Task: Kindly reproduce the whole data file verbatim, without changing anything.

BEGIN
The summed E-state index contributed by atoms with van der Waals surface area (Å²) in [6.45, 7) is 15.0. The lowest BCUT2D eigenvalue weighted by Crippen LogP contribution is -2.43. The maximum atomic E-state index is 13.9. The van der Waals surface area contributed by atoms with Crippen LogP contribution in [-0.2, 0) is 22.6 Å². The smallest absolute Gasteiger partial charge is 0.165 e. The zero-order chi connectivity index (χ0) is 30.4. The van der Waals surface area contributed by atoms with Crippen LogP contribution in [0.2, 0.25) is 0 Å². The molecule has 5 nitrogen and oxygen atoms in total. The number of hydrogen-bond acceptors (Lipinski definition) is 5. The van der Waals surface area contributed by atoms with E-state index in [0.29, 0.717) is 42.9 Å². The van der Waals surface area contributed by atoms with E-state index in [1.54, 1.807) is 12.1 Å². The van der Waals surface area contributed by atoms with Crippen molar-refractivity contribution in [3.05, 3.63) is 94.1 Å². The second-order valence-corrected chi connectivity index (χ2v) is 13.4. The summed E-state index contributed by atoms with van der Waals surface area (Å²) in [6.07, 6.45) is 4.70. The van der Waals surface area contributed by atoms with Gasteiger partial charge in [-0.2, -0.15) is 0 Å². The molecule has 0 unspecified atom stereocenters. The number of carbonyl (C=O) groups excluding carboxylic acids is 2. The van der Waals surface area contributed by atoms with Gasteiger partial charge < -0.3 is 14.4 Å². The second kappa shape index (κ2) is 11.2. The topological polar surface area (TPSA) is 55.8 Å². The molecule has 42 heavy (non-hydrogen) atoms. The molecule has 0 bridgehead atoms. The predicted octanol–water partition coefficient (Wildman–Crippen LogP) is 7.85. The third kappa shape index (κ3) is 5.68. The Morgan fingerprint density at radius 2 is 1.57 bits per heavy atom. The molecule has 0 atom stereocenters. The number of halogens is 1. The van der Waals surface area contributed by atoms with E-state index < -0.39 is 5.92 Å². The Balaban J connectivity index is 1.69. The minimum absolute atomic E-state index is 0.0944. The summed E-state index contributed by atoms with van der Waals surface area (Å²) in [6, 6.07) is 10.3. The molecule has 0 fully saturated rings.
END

The summed E-state index contributed by atoms with van der Waals surface area (Å²) in [6.45, 7) is 15.0. The lowest BCUT2D eigenvalue weighted by Crippen LogP contribution is -2.43. The maximum atomic E-state index is 13.9. The van der Waals surface area contributed by atoms with Crippen LogP contribution in [-0.2, 0) is 22.6 Å². The smallest absolute Gasteiger partial charge is 0.165 e. The zero-order chi connectivity index (χ0) is 30.4. The van der Waals surface area contributed by atoms with Crippen LogP contribution in [0.2, 0.25) is 0 Å². The molecule has 5 nitrogen and oxygen atoms in total. The number of hydrogen-bond acceptors (Lipinski definition) is 5. The van der Waals surface area contributed by atoms with E-state index in [0.29, 0.717) is 42.9 Å². The van der Waals surface area contributed by atoms with E-state index in [1.54, 1.807) is 12.1 Å². The van der Waals surface area contributed by atoms with Crippen molar-refractivity contribution in [3.05, 3.63) is 94.1 Å². The second-order valence-corrected chi connectivity index (χ2v) is 13.4. The summed E-state index contributed by atoms with van der Waals surface area (Å²) in [6.07, 6.45) is 4.70. The van der Waals surface area contributed by atoms with Gasteiger partial charge in [-0.2, -0.15) is 0 Å². The molecule has 0 unspecified atom stereocenters. The number of carbonyl (C=O) groups excluding carboxylic acids is 2. The van der Waals surface area contributed by atoms with Gasteiger partial charge < -0.3 is 14.4 Å². The second kappa shape index (κ2) is 11.2. The topological polar surface area (TPSA) is 55.8 Å². The molecule has 42 heavy (non-hydrogen) atoms. The molecule has 0 bridgehead atoms. The predicted octanol–water partition coefficient (Wildman–Crippen LogP) is 7.85. The third kappa shape index (κ3) is 5.68. The Morgan fingerprint density at radius 2 is 1.57 bits per heavy atom. The molecule has 0 atom stereocenters. The number of halogens is 1. The van der Waals surface area contributed by atoms with E-state index < -0.39 is 5.92 Å². The Balaban J connectivity index is 1.69. The minimum absolute atomic E-state index is 0.0944. The summed E-state index contributed by atoms with van der Waals surface area (Å²) in [6, 6.07) is 10.3. The molecule has 0 fully saturated rings.